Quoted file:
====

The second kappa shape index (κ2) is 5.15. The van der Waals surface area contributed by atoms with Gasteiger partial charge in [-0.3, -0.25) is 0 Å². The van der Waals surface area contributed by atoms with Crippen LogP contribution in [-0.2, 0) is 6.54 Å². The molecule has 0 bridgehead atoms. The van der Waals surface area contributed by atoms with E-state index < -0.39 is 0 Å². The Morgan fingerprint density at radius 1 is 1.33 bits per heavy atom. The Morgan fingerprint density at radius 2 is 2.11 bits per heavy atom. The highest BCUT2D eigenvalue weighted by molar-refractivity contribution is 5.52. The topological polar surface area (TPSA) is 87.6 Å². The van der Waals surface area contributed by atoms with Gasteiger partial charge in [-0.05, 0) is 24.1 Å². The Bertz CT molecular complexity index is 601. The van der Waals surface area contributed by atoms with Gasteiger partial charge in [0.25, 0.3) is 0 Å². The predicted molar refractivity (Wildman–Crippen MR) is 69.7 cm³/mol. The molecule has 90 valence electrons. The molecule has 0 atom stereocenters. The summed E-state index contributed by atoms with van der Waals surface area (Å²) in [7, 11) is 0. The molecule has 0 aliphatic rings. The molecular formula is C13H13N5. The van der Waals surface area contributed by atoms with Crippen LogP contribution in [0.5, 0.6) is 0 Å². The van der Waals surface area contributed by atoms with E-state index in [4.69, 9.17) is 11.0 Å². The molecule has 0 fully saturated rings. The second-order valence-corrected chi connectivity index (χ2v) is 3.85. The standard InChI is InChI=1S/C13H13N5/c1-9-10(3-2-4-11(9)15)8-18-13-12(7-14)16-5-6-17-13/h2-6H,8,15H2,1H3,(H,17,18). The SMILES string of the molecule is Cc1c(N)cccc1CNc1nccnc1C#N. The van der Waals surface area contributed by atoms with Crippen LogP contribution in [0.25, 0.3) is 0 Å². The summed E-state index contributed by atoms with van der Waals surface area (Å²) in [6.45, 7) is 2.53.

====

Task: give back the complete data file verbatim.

The second kappa shape index (κ2) is 5.15. The van der Waals surface area contributed by atoms with Gasteiger partial charge in [-0.3, -0.25) is 0 Å². The van der Waals surface area contributed by atoms with Crippen LogP contribution in [-0.2, 0) is 6.54 Å². The molecule has 0 bridgehead atoms. The van der Waals surface area contributed by atoms with E-state index < -0.39 is 0 Å². The Morgan fingerprint density at radius 1 is 1.33 bits per heavy atom. The Morgan fingerprint density at radius 2 is 2.11 bits per heavy atom. The highest BCUT2D eigenvalue weighted by molar-refractivity contribution is 5.52. The topological polar surface area (TPSA) is 87.6 Å². The van der Waals surface area contributed by atoms with Gasteiger partial charge in [-0.05, 0) is 24.1 Å². The Bertz CT molecular complexity index is 601. The van der Waals surface area contributed by atoms with Gasteiger partial charge in [0.25, 0.3) is 0 Å². The predicted molar refractivity (Wildman–Crippen MR) is 69.7 cm³/mol. The molecule has 90 valence electrons. The molecule has 0 atom stereocenters. The summed E-state index contributed by atoms with van der Waals surface area (Å²) in [7, 11) is 0. The molecule has 0 aliphatic rings. The molecular formula is C13H13N5. The van der Waals surface area contributed by atoms with Crippen LogP contribution in [0.5, 0.6) is 0 Å². The van der Waals surface area contributed by atoms with E-state index in [4.69, 9.17) is 11.0 Å². The molecule has 0 fully saturated rings. The second-order valence-corrected chi connectivity index (χ2v) is 3.85. The standard InChI is InChI=1S/C13H13N5/c1-9-10(3-2-4-11(9)15)8-18-13-12(7-14)16-5-6-17-13/h2-6H,8,15H2,1H3,(H,17,18). The SMILES string of the molecule is Cc1c(N)cccc1CNc1nccnc1C#N. The van der Waals surface area contributed by atoms with Crippen LogP contribution in [0.25, 0.3) is 0 Å². The summed E-state index contributed by atoms with van der Waals surface area (Å²) in [6.45, 7) is 2.53.